Workers’ Compensation is a form of insurance. So long as your employer has three or more employees or you work in the construction industry, your employer is required to have a Workers’ Compensation insurance policy for the protection of their employees.
If you are injured at work or on the job—or become sick as a result of an on-the-job exposure, then you should be covered by your employer’s Workers’ Comp insurance and entitled to Workers’ Compensation (or, “Workers’ Comp”) benefits.
What happens when a WC insurance adjuster denies your claim for Workers’ Comp?
The purpose of New Mexico’s Workers’ Compensation Act is to provide Injured Workers with medical and indemnity benefits in a timely and efficient manner, and to help Injured Workers return to work.
- But many WC adjusters just want to delay or deny treatment.
- So how are you supposed to go back to work?
The attorneys at the Buchanan Law Firm, LLC., can help you with your Workers’ Compensation claim. Our attorneys take great pride in representing Injured Workers and have a combined thirty years of experience in Employment Law and Workers’ Compensation. We can help if you have been denied Workers’ Compensation benefits.
How do I get Workers’ Comp?
You have to make a claim against your employer’s Workers’ Comp insurer. But first, you’ll have to give your employer notice of your injury or illness. And unless your Employer actually saw you get hurt, then you’ll have to give written notice of your accident.
Don’t wait to give notice!!
If you don’t give notice in a timely fashion, you may be denied Workers’ Comp benefits! The New Mexico’s Workers’ Compensation Act requires Injured Workers to give written notice of a claim for Workers’ Comp benefits “within 15 days after the Worker knew, or should have known, of its occurrence, unless, by reason of his injury or some other cause beyond his control, the worker is prevented from giving notice within that time, in which case he shall give notice as soon as may reasonably be done and at all events not later than sixty days after the occurrence of the accident.” NMSA § 52-1-29 A.
The State of New Mexico Workers’ Compensation Administration has a standard Notice of Accident form that employers are required to post in a conspicuous place and provide for their employees to use. The Notice advises Workers of the 15-day notice requirement and includes a pre-printed form on which an Injured Worker can briefly describe the accident and sign their name.
If your employer does not have a Notice advising workers of the 15-day notice requirement, then you still have to give notice of your on-the-job injury or illness, but you may up to 60 days in which to give written notice.
The attorneys at the Buchanan Law Firm, LLC., can help you navigate the Workers’ Comp system and can represent you if you’ve been denied Workers’ Comp benefits.
Making a Claim: It’s Not the Same as Filing a Workers’ Compensation Complaint
If you are injured in a work-related accident or become sick as a result of your job, then your employer (or their Workers’ Comp insurer) must pay for all of your reasonable, necessary and causally-related medical costs.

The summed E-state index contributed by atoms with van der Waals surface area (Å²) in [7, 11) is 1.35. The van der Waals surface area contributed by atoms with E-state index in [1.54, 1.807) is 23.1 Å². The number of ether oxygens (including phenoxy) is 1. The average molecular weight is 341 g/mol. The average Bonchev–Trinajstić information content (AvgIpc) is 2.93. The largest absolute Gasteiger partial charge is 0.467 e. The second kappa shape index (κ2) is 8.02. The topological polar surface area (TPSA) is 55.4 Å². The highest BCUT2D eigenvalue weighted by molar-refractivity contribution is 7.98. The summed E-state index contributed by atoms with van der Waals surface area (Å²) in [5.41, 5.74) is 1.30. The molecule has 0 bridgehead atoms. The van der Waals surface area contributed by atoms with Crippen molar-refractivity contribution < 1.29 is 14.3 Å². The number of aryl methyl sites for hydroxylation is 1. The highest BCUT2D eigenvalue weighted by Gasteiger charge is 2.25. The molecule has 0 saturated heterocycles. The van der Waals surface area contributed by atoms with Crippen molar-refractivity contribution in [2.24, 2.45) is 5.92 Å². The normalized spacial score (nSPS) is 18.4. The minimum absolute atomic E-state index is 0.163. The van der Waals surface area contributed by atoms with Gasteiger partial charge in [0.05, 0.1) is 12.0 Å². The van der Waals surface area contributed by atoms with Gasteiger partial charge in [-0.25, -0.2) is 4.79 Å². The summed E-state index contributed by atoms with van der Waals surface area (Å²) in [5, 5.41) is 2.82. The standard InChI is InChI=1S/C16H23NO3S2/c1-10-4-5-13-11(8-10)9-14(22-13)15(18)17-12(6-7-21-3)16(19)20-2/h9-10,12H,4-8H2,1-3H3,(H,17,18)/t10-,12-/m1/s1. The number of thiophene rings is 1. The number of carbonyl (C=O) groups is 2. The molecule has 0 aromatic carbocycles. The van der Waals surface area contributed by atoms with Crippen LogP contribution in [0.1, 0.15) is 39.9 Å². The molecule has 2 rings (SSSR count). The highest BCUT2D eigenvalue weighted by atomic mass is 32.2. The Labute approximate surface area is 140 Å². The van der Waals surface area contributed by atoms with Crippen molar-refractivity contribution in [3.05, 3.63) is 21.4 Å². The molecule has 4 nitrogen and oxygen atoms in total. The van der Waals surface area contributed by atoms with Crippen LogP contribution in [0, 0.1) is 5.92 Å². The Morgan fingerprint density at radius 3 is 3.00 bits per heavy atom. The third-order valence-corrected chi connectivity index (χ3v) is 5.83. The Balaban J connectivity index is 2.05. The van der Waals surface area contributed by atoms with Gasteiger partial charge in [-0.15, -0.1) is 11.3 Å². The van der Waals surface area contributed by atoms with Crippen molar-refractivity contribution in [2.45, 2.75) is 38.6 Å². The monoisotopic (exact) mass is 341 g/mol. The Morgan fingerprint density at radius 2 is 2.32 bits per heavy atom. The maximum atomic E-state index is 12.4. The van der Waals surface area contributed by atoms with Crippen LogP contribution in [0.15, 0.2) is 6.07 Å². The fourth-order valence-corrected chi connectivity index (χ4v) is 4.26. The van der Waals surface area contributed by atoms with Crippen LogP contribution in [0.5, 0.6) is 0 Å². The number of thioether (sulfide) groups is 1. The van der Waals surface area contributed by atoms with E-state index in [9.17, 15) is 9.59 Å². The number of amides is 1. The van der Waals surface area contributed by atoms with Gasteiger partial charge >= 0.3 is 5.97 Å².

If you need to see a doctor or miss work as a result of an on-the-job injury or illness, you’ll need to contact your Employer’s Workers’ Compensation Insurance Adjuster. Your Employer’s Human Resources Department should provide you with the Workers’ Comp Adjuster’s contact information. When you contact the Workers’ Comp Adjuster for approval to see a doctor you are making a claim for Workers’ Comp benefits.
If your doctor, or authorized Health Care Provider, says that you cannot return to work and you miss work as a result, then you may be entitled to indemnity benefits. Indemnity benefits are money payments that are intended to partially offset your lost wages. However, there is a “waiting period” and no Workers’ Comp benefits are owed unless you’re unable to work for more than seven, consecutive days. If you’re unable to work for more than four weeks, then Workers’ Comp indemnity benefits will be paid retroactively, from the first date you were unable to work.
To make sure that you are receiving the correct amount of indemnity benefits, contact the attorneys at the Buchanan Law Firm, LLC. If you are being denied medical treatment or indemnity benefits, our attorneys can file a Complaint on your behalf with the New Mexico Workers’ Compensation Administration.
What if the Workers’ Comp doctor, or authorized Health Care Provider, wants to send you back to work before you’re ready?
If the authorized Health Care Provider released you to return to work and your employer offers you work at the same level of compensation and within your restrictions, then you will very likely have to return to work.
However, you may be able to change your authorized Health Care Provider.
In New Mexico, your employer has the right to make the initial selection of authorized Health Care Provider but may allow you to choose your doctor first
Be careful, because they’re not doing you any favors!
After sixty days the party who did not make the initial selection of Health Care Provider may select a health care provider of their choice.
What does that mean?
It means that if you made the initial selection of Health Care Provider, or are deemed to have made the initial selection, then the Workers’ Comp carrier can change your health care provider after sixty days.
If your employer or their Workers’ Comp insurer has not given you written instructions about who made the initial selection of health care provider, contact the attorneys at the Buchanan Law Firm, LLC. We may be able to help you change your authorized Health Care Provider. We are familiar with the medical providers who accept Workers’ Compensation insurance throughout the state of New Mexico, and can help you know what to expect!